Definition of interweave in English:



  • 1Weave or become woven together.

    with object ‘the rugs are made by tightly interweaving the strands’
    no object ‘the branches met and interwove above his head’
    • ‘The grey-trunked trees sprang up straight to a great height and then interwove their pale-grey branches in a long tunnel through which the autumn light fell faintly.’
    • ‘Pain whips were about 8 feet long, 9 strands of braided rawhide with bits of metal interwoven into the tips.’
    • ‘Jonkers Street was already crowded with vehicles and pedestrians, which seemed to interweave without touching each other.’
    • ‘As I walked along the paths that interweave amongst the foliage I came upon something I had never seen there before.’
    • ‘Mark stood facing the camera, while I had my fingers interwoven and perched on his shoulder, standing slightly off to his side.’
    • ‘Huge tentacles of the fat, purple octopus were interwoven with a mix of grated carrots, peppers, cubes of boiled potato and frisee leaves.’
    • ‘But instead of neatly-folded hosiery, out comes a congealed mass of tightly interwoven tights, socks, bras and assorted accessories.’
    • ‘Asbestos tape is interwove from asbestos warp and weft yarns, suitable for lagging for boilers and pipe lines, also used as thermal insulating materials.’
    intertwine, entwine, interlace, interthread, splice, braid, plait
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    1. 1.1with object Blend closely.
      ‘Wordsworth's political ideas are often interwoven with his philosophical and religious beliefs’
      • ‘My experience is interwoven with that of others.’
      • ‘They often interwove personal experiences into their writing, and like their heroines, these authors were constrained economically and socially due to their gender.’
      • ‘The New Leipzig School is genealogically interwoven with the old one and shaped by a tradition of perfected craftsmanship.’
      • ‘Songs are interwoven with the narrative, so it's a new thing for them.’
      • ‘Baseball illustrates how seamlessly English is interwoven with Japanese.’
      • ‘The ceremony interwove, and was interwoven with, notions of masculinity, modernity, and nation-formation.’
      • ‘Nonetheless, the lives of fishermen are interwoven with the sea.’
      • ‘Christians, Muslims and Hindus gave prime importance to spirituality, and religion was interwoven with everyday life.’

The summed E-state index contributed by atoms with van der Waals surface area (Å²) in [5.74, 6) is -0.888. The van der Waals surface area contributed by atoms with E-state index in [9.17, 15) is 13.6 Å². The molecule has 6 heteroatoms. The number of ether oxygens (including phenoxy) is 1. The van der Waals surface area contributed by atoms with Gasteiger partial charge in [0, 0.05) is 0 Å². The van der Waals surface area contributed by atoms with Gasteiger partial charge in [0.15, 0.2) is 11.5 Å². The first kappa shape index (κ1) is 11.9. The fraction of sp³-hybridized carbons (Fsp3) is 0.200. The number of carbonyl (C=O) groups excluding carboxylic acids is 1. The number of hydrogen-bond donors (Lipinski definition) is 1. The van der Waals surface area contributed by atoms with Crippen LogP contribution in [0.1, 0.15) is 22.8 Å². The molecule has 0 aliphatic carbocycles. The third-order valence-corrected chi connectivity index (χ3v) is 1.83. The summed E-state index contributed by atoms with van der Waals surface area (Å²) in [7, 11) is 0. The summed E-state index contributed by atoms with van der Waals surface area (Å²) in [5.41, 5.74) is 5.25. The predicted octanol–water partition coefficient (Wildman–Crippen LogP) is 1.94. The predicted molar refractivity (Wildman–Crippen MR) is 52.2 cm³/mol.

• ‘Such problems are interwoven with economic, political and social history.’
      • ‘This award-winning novel interweaves the life of a San Francisco filmmaker with the life of a courtesan priestess of Inanna.’
      • ‘The sacred and the profane, the high-minded and the obscene, the brutal and the clinically hilarious are interwoven with rare theatrical craft.’
      • ‘Sexual attitudes, knowledge, and sexual experiences in earlier years are closely interwoven with sexual desire.’
      • ‘So deeply and often invisibly is religion interwoven with tradition here, few are predicting an easy ride ahead.’
      • ‘Closely interwoven with this belief is their intuition that in the country there lies a potent source of inspiration and imagery that they as artists should not ignore.’
      • ‘With such a brilliant set piece, you can envisage where the comedy comes from, but as in the first play, any humour is interwoven with the power of real drama.’
      • ‘It interweaves stories from the author's own childhood, revealing how her relationship with her own mother has shaped the choices she has made.’
      • ‘The voice of the client, her narration, is interwoven with the theoretical discussion.’
      • ‘The rejection of linear time is, for many postmodern thinkers, closely interwoven with two other crucial issues.’
      • ‘The fact is that the settlement of the West was closely interwoven with the evolution of arms technology in America.’
      • ‘Themes dealt with include place and identity, both personal and regional, and they are interwoven with a constant human presence in the works.’
      interlink, link, connect, associate
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